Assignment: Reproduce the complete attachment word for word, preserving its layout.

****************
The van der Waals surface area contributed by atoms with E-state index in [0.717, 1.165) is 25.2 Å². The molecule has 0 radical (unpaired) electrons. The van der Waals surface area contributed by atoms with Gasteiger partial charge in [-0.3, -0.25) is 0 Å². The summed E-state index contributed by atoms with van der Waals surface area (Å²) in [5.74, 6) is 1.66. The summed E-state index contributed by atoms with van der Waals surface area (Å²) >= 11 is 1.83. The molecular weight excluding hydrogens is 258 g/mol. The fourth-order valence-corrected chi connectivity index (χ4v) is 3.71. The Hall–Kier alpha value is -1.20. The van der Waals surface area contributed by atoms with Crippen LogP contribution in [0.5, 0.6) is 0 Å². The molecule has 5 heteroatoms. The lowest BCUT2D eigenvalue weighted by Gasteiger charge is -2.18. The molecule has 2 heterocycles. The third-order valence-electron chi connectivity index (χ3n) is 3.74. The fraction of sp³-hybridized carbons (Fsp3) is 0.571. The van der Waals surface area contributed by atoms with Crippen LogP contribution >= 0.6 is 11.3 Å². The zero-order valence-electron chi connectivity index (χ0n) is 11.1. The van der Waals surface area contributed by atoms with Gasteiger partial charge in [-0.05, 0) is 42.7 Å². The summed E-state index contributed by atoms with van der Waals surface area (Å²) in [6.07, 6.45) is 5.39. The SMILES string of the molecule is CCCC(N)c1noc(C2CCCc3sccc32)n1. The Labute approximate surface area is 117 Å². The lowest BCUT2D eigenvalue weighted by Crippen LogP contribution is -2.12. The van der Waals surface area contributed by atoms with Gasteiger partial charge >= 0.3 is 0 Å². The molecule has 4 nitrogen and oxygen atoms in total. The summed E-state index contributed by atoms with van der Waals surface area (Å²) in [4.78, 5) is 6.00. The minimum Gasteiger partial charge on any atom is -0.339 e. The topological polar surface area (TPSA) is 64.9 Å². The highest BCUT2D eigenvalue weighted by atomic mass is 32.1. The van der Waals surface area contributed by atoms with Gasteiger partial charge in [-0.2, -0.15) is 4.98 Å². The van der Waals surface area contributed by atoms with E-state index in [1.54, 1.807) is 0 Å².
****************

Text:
The van der Waals surface area contributed by atoms with E-state index in [0.717, 1.165) is 25.2 Å². The molecule has 0 radical (unpaired) electrons. The van der Waals surface area contributed by atoms with Gasteiger partial charge in [-0.3, -0.25) is 0 Å². The summed E-state index contributed by atoms with van der Waals surface area (Å²) in [5.74, 6) is 1.66. The summed E-state index contributed by atoms with van der Waals surface area (Å²) >= 11 is 1.83. The molecular weight excluding hydrogens is 258 g/mol. The fourth-order valence-corrected chi connectivity index (χ4v) is 3.71. The Hall–Kier alpha value is -1.20. The van der Waals surface area contributed by atoms with Crippen LogP contribution in [0.5, 0.6) is 0 Å². The molecule has 5 heteroatoms. The lowest BCUT2D eigenvalue weighted by Gasteiger charge is -2.18. The molecule has 2 heterocycles. The third-order valence-electron chi connectivity index (χ3n) is 3.74. The fraction of sp³-hybridized carbons (Fsp3) is 0.571. The van der Waals surface area contributed by atoms with Crippen LogP contribution >= 0.6 is 11.3 Å². The zero-order valence-electron chi connectivity index (χ0n) is 11.1. The van der Waals surface area contributed by atoms with Gasteiger partial charge in [-0.05, 0) is 42.7 Å². The summed E-state index contributed by atoms with van der Waals surface area (Å²) in [6.07, 6.45) is 5.39. The SMILES string of the molecule is CCCC(N)c1noc(C2CCCc3sccc32)n1. The Labute approximate surface area is 117 Å². The lowest BCUT2D eigenvalue weighted by Crippen LogP contribution is -2.12. The van der Waals surface area contributed by atoms with Gasteiger partial charge >= 0.3 is 0 Å². The molecule has 4 nitrogen and oxygen atoms in total. The summed E-state index contributed by atoms with van der Waals surface area (Å²) in [4.78, 5) is 6.00. The minimum Gasteiger partial charge on any atom is -0.339 e. The topological polar surface area (TPSA) is 64.9 Å². The highest BCUT2D eigenvalue weighted by atomic mass is 32.1. The van der Waals surface area contributed by atoms with Gasteiger partial charge in [-0.2, -0.15) is 4.98 Å². The van der Waals surface area contributed by atoms with E-state index in [1.54, 1.807) is 0 Å².